Architectural photography does not have to limit itself to conventionally „pretty” buildings. The appeal of architectural structures and forms often lies in how they fit within a wider image. On the coast of South-East England, Mark Coe searches out such rewarding pictures about buildings and their history with ZEISS lenses.
For Mark Coe, photography is far more than just taking pictures of things: he wants his images to capture the context in which a building is placed and it relationship to its surroundings, the sky and even the sea.
“You walk by these buildings every day, but few know the history behind them. An example is the park Prittlewell Square, created in the middle of the 19th century in my hometown of Southend-on-Sea. You can see the entrance in this picture. The park was donated by a jeweler who fell in love with the seaside resort that was being created at the time. The clock on the gate is no longer in use: it’s an excellent symbolic monument for time that has stood still.”
Coe’s photographic hobby goes back a long time, but he only started taking pictures seriously about a year and a half ago. “During the last 18 months I have tried 10 lenses from different manufacturers. Then a friend of mine recommended ZEISS, and I finally decided on the ZEISS Vario-Sonnar T* DT 3,5-4,5/16-80 ZA. This zoom lens has just the right focal-length range that I need and is relatively compact while still delivering outstanding image quality.”
Black-and-white photography is an important stylistic element in architectural photography. Doing without color reduces the image and sharpens your view on the essentials. In order to intensify this effect, Mark Coe sometimes works with long exposure times of up to seven minutes. “The black and white give a picture a dramatic effect. You can play so much more with detail and contrast, and also compose the dark and light areas in interaction with each other.”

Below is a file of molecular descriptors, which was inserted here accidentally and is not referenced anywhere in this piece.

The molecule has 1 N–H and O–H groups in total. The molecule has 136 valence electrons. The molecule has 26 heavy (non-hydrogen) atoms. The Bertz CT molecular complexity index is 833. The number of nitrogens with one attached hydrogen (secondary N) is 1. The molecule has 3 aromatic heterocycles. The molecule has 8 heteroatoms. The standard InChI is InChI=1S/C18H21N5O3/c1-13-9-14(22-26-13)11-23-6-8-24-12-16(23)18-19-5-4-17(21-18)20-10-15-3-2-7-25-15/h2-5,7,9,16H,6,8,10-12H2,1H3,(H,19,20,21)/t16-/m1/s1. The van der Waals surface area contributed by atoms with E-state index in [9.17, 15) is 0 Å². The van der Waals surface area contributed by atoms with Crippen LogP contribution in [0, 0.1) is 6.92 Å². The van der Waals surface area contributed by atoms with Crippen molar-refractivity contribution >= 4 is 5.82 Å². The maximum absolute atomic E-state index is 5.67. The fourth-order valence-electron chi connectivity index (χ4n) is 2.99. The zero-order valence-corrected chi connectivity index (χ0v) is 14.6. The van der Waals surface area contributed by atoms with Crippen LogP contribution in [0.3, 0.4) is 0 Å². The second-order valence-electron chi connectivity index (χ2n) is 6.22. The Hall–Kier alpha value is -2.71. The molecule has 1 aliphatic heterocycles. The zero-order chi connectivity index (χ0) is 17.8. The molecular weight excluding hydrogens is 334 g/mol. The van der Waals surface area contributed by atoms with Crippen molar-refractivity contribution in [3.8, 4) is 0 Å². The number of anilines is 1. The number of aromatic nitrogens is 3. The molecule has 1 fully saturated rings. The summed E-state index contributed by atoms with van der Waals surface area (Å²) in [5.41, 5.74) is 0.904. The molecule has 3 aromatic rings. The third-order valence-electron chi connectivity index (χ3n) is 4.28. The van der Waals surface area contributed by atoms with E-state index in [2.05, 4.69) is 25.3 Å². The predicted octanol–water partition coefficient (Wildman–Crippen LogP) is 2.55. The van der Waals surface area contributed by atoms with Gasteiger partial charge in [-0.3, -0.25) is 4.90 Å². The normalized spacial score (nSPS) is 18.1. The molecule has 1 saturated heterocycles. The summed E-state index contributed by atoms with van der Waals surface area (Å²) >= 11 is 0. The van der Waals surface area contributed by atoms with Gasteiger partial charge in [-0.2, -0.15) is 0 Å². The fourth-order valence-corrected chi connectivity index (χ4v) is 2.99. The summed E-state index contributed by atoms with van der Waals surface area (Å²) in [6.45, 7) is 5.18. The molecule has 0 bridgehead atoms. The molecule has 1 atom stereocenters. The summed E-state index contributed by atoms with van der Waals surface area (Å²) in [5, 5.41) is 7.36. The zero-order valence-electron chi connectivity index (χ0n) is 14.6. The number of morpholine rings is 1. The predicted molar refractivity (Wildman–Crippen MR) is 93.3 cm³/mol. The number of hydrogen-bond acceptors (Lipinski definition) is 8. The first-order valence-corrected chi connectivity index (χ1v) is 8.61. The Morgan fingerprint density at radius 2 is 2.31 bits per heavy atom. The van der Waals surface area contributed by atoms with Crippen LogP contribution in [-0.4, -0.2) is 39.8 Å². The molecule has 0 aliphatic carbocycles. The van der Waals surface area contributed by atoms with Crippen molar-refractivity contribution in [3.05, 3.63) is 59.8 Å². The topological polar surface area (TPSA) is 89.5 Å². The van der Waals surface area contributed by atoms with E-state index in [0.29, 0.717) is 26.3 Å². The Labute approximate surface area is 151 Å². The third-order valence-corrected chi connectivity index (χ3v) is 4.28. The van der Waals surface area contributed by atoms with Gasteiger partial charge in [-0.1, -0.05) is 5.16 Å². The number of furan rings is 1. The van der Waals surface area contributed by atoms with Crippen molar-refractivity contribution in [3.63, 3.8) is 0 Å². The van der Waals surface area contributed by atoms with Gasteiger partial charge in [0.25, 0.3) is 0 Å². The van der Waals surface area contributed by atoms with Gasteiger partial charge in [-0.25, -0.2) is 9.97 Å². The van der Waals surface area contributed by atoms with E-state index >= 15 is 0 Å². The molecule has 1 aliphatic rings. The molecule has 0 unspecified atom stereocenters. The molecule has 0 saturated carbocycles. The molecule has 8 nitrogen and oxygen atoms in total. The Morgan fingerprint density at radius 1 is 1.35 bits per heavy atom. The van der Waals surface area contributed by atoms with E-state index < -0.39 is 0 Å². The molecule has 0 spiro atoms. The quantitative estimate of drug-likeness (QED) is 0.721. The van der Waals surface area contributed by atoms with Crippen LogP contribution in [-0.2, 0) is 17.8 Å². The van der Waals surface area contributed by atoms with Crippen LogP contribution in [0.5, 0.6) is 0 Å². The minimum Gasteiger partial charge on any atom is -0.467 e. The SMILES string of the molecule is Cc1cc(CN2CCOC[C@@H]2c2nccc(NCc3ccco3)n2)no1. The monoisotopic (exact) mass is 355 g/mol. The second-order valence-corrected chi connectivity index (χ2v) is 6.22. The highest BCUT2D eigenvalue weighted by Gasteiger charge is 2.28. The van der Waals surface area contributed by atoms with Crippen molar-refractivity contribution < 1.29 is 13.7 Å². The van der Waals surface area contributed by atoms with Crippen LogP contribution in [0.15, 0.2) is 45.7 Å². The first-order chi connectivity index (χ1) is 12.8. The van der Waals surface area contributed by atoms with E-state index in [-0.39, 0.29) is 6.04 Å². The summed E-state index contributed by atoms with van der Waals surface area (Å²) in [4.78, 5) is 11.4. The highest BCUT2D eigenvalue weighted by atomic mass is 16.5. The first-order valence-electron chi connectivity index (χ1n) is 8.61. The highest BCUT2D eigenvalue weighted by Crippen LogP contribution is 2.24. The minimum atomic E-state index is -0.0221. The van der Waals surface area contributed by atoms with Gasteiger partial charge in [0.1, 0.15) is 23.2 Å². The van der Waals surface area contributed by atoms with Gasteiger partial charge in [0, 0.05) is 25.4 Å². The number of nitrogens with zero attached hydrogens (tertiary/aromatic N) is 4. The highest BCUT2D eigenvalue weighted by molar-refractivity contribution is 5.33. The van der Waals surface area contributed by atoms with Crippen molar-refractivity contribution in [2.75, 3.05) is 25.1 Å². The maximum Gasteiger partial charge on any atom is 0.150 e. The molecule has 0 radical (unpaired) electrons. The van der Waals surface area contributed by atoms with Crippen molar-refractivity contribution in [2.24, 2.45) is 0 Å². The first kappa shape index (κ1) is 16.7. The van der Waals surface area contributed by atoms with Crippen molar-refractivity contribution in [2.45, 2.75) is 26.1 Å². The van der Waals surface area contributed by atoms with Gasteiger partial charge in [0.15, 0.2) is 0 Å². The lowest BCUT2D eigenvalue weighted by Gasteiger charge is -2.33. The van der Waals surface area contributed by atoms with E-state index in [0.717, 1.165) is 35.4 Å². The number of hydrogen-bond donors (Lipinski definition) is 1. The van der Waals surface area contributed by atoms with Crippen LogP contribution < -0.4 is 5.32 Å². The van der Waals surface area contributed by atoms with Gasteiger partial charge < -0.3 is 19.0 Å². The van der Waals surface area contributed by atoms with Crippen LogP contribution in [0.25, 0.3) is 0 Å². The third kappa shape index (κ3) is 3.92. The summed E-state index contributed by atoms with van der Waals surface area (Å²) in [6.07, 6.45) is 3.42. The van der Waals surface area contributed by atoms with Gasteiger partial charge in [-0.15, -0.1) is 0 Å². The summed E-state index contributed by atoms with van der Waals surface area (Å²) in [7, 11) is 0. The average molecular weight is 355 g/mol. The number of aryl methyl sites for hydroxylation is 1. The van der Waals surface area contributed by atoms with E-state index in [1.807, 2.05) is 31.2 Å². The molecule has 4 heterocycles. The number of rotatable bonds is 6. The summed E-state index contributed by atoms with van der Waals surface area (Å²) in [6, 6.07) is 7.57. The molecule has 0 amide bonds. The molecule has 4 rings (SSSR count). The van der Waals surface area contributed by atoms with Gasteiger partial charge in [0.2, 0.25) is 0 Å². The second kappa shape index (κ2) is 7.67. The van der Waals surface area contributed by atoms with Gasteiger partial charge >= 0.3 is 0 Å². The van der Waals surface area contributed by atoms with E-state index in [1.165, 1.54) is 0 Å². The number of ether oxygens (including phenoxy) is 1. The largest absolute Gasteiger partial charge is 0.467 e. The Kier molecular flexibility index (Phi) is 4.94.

This picture of the lighthouse at Ramsgate, built in 1842, is an example of that. The lower portion of the image is very dark and that directs one’s view to the top of the image, with the glass and the reflections in it. Interestingly, Coe likes using the Vario-Sonnar T* DT 3,5-4,5/16-80 because of his preference for black-and-white photography, and in particular for the lens’s color illustration as it it offers excellent conditions for later converting color images into black-and-white.
One of the biggest attractions of the coastal town of Deal in Kent is its “pleasure pier”. The original wooden pier dated from 1838. It was later replaced by a metal construction that was then destroyed during World War II. Today’s pier dates from 1957. Along a stretch of about 1000 feet (300 meters) you can walk, fish or eat out. Though the pier was designed for pleasure, its architecture is not that appealing. “What I wanted to capture in this picture was the message: ‘Form does not follow function’. A very ugly construction was intended to provide joy for people.”
Modern industrial architecture has also shaped South-East England, as can be seen from this picture of a pipeline in the Thames estuary. It was built at the beginning of the 1960s for unloading large ships, but never taken into operation. Today the area is a nature reserve. “With its odd aesthetics, it’s a dream motif for any photographer.”
Like the industrial ruin in the previous image, this picture of a primary school in Southend-on-Sea also typifies Mark Coe’s approach to photography — namely, an interest not in architectural “aesthetics” but in a motif’s visual effect and the emotional connection conjured up by an image. “This motif fascinated me because it doesn’t match the kind of school I went to. The building reminds me more of a prison. The narrow windows create the impression of wanting to keep people inside the building.”
The building below, a student dormitory, has triggered a controversial debate in Southend-on-Sea, a town with a lot of Victorian architecture. “Of course there are proponents of modern architecture in the town who vehemently defend the building. But while I was taking this picture, I was asked several times why I would want to photograph something so ‘ugly’”. For Mark Coe, such a reaction is decisive: Architectural photography is not just about isolated, aesthetic objects. It is also always embedded in its historic and social context.
About Mark Coe
Mark Coe calls himself a “full-time father“. He lives on the South-East coast of England in Southend-on-Sea. Before he devoted his time completely to his two children (and to taking pictures with ZEISS), he worked for 10 years as a software trainer.